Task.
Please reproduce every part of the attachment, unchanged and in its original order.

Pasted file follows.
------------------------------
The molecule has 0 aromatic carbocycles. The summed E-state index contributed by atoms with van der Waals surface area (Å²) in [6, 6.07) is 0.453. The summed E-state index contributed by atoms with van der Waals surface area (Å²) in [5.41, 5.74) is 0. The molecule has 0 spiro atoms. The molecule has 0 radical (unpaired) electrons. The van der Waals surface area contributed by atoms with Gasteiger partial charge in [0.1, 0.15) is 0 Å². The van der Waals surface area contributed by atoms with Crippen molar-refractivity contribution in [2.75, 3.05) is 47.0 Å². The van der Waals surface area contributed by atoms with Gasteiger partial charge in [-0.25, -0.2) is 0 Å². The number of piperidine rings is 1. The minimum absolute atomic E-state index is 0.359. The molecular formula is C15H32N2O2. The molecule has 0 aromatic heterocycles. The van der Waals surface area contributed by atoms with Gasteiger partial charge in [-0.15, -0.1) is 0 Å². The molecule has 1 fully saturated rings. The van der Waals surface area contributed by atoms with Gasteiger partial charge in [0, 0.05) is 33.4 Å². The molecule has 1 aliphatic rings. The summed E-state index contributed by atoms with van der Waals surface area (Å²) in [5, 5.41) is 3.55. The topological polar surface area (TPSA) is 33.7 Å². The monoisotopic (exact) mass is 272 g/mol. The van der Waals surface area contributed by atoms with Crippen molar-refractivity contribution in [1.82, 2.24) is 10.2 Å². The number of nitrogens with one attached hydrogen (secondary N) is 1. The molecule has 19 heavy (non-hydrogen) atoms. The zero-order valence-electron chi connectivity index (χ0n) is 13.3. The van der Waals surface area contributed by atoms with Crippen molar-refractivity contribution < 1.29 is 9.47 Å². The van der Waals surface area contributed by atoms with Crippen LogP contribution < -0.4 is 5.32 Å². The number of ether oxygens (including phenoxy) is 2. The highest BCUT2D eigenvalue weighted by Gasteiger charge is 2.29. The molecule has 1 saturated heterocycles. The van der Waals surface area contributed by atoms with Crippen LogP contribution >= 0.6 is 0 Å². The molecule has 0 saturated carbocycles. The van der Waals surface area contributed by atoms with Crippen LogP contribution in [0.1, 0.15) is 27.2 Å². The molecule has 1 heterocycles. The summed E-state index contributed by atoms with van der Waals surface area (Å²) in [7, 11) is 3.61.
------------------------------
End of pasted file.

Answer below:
The molecule has 0 aromatic carbocycles. The summed E-state index contributed by atoms with van der Waals surface area (Å²) in [6, 6.07) is 0.453. The summed E-state index contributed by atoms with van der Waals surface area (Å²) in [5.41, 5.74) is 0. The molecule has 0 spiro atoms. The molecule has 0 radical (unpaired) electrons. The van der Waals surface area contributed by atoms with Gasteiger partial charge in [0.1, 0.15) is 0 Å². The van der Waals surface area contributed by atoms with Crippen molar-refractivity contribution in [2.75, 3.05) is 47.0 Å². The van der Waals surface area contributed by atoms with Gasteiger partial charge in [-0.25, -0.2) is 0 Å². The number of piperidine rings is 1. The minimum absolute atomic E-state index is 0.359. The molecular formula is C15H32N2O2. The molecule has 0 aromatic heterocycles. The van der Waals surface area contributed by atoms with Gasteiger partial charge in [-0.15, -0.1) is 0 Å². The molecule has 1 fully saturated rings. The van der Waals surface area contributed by atoms with Gasteiger partial charge in [0, 0.05) is 33.4 Å². The molecule has 1 aliphatic rings. The summed E-state index contributed by atoms with van der Waals surface area (Å²) in [5, 5.41) is 3.55. The topological polar surface area (TPSA) is 33.7 Å². The monoisotopic (exact) mass is 272 g/mol. The van der Waals surface area contributed by atoms with Crippen molar-refractivity contribution in [1.82, 2.24) is 10.2 Å². The number of nitrogens with one attached hydrogen (secondary N) is 1. The molecule has 19 heavy (non-hydrogen) atoms. The zero-order valence-electron chi connectivity index (χ0n) is 13.3. The van der Waals surface area contributed by atoms with Crippen molar-refractivity contribution < 1.29 is 9.47 Å². The van der Waals surface area contributed by atoms with Crippen LogP contribution < -0.4 is 5.32 Å². The number of ether oxygens (including phenoxy) is 2. The highest BCUT2D eigenvalue weighted by Gasteiger charge is 2.29. The molecule has 1 saturated heterocycles. The van der Waals surface area contributed by atoms with Crippen LogP contribution >= 0.6 is 0 Å². The molecule has 0 saturated carbocycles. The van der Waals surface area contributed by atoms with Crippen LogP contribution in [0.1, 0.15) is 27.2 Å². The molecule has 1 heterocycles. The summed E-state index contributed by atoms with van der Waals surface area (Å²) in [7, 11) is 3.61.